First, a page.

Friday, June 26, 2020

Barking up the Wrong Tree by Philip Ardagh, illustrated Elissa Elwick

Barking up the Wrong Tree by Philip Ardagh, illustrated Elissa Elwick

Sally Stick has a dog called Fetch. He understands what she says and she knows what his barks mean.  Other people simply hear him bark. They set up a detective agency, Stick and Fetch – in Sally’s granny’s kitchen.  
This volume includes three separate stories – Telly Trouble, No Clowning Around and Up, UP and Away. As the overall title of the book suggests, there are misunderstandings. Yet all works out well: Sally and Fetch get to enjoy some of Granny’s celebration cake, they manage the cheer up a very sad little boy who is not enjoying his birthday and they enable children at the local library to have a very exciting story time.
There is also much to amuse any adult who reads with a child: the adult will probably realise that Sally has misunderstood something every time.  
However, Philip Ardagh remains on the child’s side and any reader will empathise with Sally.
This book is 142 pages long so it has a respectable spine.  There is only a small amount of text on each page and amusing images illustrate this well. The text is formatted ragged right and is double-spaced. The font is Anka Sans, one that is easy to read.   

The Jolly Postman by Janet and Allan Ahlberg

2002, first published 1986   

Inn 1986 the Ahlbergs bring us here a book that interfaces with characters from nursery rhymes and fairy tales. The reader would need to be familiar with Goldilocks and The Three Bears, Hansel and Gretel, Jack and the Beanstalk, Cinderella, Red Riding Hood and the Three Little Pigs. This is a novelty book and includes envelops with letters to some of these characters. We are given glimpses of real life here. Goldilocks spells badly. The witch who lives in the gingerbread house receives some targeted advertising. Cinderella, having escaped the cruelty of the stepsisters and stepmother is now exposed to the subtleties of the publishing world. Peter Piper is certainly aware of Cinders’ celebrity status and hopes that a book about her will bring in some cash. The wolf receives a solicitor’s letter concerning his behaviour towards Red Riding hood, her grandmother and the three little pigs. There are dark threats as well. Jack’s giant must be aware that there is one bigger and more violent than him around.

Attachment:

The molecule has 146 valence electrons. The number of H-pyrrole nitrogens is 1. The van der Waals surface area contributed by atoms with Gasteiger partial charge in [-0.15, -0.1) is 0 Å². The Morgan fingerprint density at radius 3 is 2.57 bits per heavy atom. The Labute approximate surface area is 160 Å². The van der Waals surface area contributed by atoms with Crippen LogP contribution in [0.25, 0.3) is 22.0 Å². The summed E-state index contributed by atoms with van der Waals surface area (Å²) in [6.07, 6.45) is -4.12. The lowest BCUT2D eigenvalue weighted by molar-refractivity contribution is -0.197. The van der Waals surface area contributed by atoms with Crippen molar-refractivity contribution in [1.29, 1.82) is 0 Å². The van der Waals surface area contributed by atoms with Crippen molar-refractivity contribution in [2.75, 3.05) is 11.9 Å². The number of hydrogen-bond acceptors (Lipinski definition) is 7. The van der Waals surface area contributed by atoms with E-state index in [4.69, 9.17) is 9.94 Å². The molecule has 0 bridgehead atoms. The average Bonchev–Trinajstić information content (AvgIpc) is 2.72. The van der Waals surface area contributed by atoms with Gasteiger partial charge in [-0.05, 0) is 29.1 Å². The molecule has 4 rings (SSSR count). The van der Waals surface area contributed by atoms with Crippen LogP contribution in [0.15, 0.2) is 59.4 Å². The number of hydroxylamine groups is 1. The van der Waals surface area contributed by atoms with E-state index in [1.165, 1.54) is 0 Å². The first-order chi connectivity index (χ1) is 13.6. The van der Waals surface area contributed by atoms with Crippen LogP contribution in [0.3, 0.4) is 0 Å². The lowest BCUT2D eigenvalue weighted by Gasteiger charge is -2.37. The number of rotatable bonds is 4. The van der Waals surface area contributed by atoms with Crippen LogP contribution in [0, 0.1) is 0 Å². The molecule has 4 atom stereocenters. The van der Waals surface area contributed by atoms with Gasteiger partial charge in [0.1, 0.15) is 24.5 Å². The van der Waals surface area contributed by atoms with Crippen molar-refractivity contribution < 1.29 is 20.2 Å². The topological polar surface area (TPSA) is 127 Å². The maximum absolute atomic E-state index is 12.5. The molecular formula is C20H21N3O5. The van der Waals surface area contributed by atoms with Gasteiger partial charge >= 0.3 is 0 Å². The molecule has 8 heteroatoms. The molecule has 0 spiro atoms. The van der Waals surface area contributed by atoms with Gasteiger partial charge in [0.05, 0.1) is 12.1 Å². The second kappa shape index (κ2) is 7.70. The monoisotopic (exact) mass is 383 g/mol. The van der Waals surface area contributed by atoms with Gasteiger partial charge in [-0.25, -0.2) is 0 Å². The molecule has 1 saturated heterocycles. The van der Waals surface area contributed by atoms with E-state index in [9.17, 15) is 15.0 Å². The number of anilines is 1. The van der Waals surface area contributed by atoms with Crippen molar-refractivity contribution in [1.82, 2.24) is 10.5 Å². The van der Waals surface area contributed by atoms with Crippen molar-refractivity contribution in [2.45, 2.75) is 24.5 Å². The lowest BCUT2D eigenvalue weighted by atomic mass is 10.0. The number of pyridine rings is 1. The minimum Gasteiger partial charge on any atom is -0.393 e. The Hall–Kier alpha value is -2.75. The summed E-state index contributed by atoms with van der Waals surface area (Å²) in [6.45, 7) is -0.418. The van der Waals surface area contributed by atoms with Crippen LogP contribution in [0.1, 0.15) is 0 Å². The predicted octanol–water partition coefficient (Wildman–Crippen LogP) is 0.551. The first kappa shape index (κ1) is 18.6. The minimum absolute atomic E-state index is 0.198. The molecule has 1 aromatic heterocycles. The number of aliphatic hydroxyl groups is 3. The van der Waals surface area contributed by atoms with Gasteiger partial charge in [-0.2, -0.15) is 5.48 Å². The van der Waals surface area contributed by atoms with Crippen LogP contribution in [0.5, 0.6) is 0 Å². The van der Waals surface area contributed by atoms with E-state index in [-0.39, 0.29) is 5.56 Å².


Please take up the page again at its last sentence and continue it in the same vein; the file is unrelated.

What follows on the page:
Is there a joke for adults there? At each home the postman is offered a beverage. At the palace when he visits Cinderella and the prince he drinks champagne. Is this what makes him jolly?
There are some bright points. The additional material in the pictures offers no threats. The final letter is a birthday card for Goldilocks and everyone enjoys a party at her house.
There are fourteen double spreads. The envelopes containing the letter form one half of some double spreads.
The pictures extend the stories. For instance, we see the cat washing up in the witch’s kitchen. At the palace the prince wears a bright floral shirt and is hoovering. The wolf-grandma is knitting.        
Though this has all of the attributes of a picture book and although it isn’t an emergent reader book it may well be suitable for lower primary school children as they will know these characters and the other types of text may make sense to them.            


Under the Same Sky

Some of the concepts in this book may be difficult for the pre-school child: we live under the same sky, we feel the same love, and we dream the same dreams.  Others are much more concrete:  we play the same games, we sing the same songs, and we face the same storms.  The illustrations, of course, help and as usual in books for this readership, the pictures tell more of the story.     
The pictures are a little abstract yet we can easily recognise cats, lions, penguins and many other creatures looking up at the same sky.  The pictures have a charm that will appeal to the caring adult who reads the book to the child. They are concrete enough to hold the child’s attention.  
There are cut-outs on every other page which frame previous pictures and sometimes the words in another way.  
There are in fact very few words. There is every possibility that the child will “read” the text over and over and eventually know it by heart. The “message” may become clearer as the child grows –up.
In many ways this book is conventional: wide portrait, twelve double spreads, serif font, difficult ‘a’s and ‘g’s.  
This was short-listed for the 2018 Kate Greenway medal.      

Each Peach Pear Plum by Janet and Allan Ahlberg

2008, first published 1978    

There is an “Each Peach Pear Plum” playground rhyme. Janet and Allan Ahlberg have combined this with details about characters from nursery rhymes and fairy tales to form a very rhythmical rhyming text.  It also an I-Spy book.  As the adult reads the child has to find the new character hidden in someone else’s story.      
As ever in picture books there is additional story in the pictures. Sometimes this is challenging: Cinderella as well as Goldilocks has broken into the home of the Three Bears, Baby Bear trips over his gun and Baby Bunting has been abandoned like Moses amongst the bulrushes.  However, all turns out well and everybody enjoys some plum pie.

The book comes in several formats including a small one that a young child could actually hold. There are fourteen double spreads. The text is in a simple and large font.